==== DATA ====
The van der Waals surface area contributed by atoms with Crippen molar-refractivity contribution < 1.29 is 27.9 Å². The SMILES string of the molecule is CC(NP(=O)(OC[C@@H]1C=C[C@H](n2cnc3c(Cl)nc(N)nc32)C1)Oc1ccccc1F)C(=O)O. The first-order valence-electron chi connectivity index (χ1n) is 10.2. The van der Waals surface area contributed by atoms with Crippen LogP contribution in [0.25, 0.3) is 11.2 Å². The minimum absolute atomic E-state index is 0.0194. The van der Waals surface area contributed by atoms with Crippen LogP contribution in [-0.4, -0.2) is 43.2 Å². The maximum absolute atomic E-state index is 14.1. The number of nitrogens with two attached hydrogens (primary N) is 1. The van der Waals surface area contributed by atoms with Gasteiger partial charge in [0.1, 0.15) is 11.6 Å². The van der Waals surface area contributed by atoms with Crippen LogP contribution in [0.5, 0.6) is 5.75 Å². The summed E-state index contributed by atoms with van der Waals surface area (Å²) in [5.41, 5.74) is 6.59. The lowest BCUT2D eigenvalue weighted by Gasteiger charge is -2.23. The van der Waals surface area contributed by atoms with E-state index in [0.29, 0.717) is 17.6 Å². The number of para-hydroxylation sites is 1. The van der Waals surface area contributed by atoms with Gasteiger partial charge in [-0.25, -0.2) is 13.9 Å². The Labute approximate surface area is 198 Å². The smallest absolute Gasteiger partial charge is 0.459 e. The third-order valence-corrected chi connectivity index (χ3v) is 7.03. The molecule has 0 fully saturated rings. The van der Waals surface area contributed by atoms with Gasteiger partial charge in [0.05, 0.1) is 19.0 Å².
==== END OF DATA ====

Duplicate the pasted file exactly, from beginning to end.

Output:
The van der Waals surface area contributed by atoms with Crippen molar-refractivity contribution < 1.29 is 27.9 Å². The SMILES string of the molecule is CC(NP(=O)(OC[C@@H]1C=C[C@H](n2cnc3c(Cl)nc(N)nc32)C1)Oc1ccccc1F)C(=O)O. The first-order valence-electron chi connectivity index (χ1n) is 10.2. The van der Waals surface area contributed by atoms with Crippen LogP contribution in [0.25, 0.3) is 11.2 Å². The minimum absolute atomic E-state index is 0.0194. The van der Waals surface area contributed by atoms with Crippen LogP contribution in [-0.4, -0.2) is 43.2 Å². The maximum absolute atomic E-state index is 14.1. The number of nitrogens with two attached hydrogens (primary N) is 1. The van der Waals surface area contributed by atoms with Gasteiger partial charge in [0.1, 0.15) is 11.6 Å². The van der Waals surface area contributed by atoms with Crippen LogP contribution in [0.5, 0.6) is 5.75 Å². The summed E-state index contributed by atoms with van der Waals surface area (Å²) in [5.41, 5.74) is 6.59. The lowest BCUT2D eigenvalue weighted by Gasteiger charge is -2.23. The van der Waals surface area contributed by atoms with E-state index in [0.29, 0.717) is 17.6 Å². The number of para-hydroxylation sites is 1. The van der Waals surface area contributed by atoms with Gasteiger partial charge in [-0.25, -0.2) is 13.9 Å². The Labute approximate surface area is 198 Å². The smallest absolute Gasteiger partial charge is 0.459 e. The third-order valence-corrected chi connectivity index (χ3v) is 7.03. The molecule has 0 fully saturated rings. The van der Waals surface area contributed by atoms with Gasteiger partial charge in [0.05, 0.1) is 19.0 Å².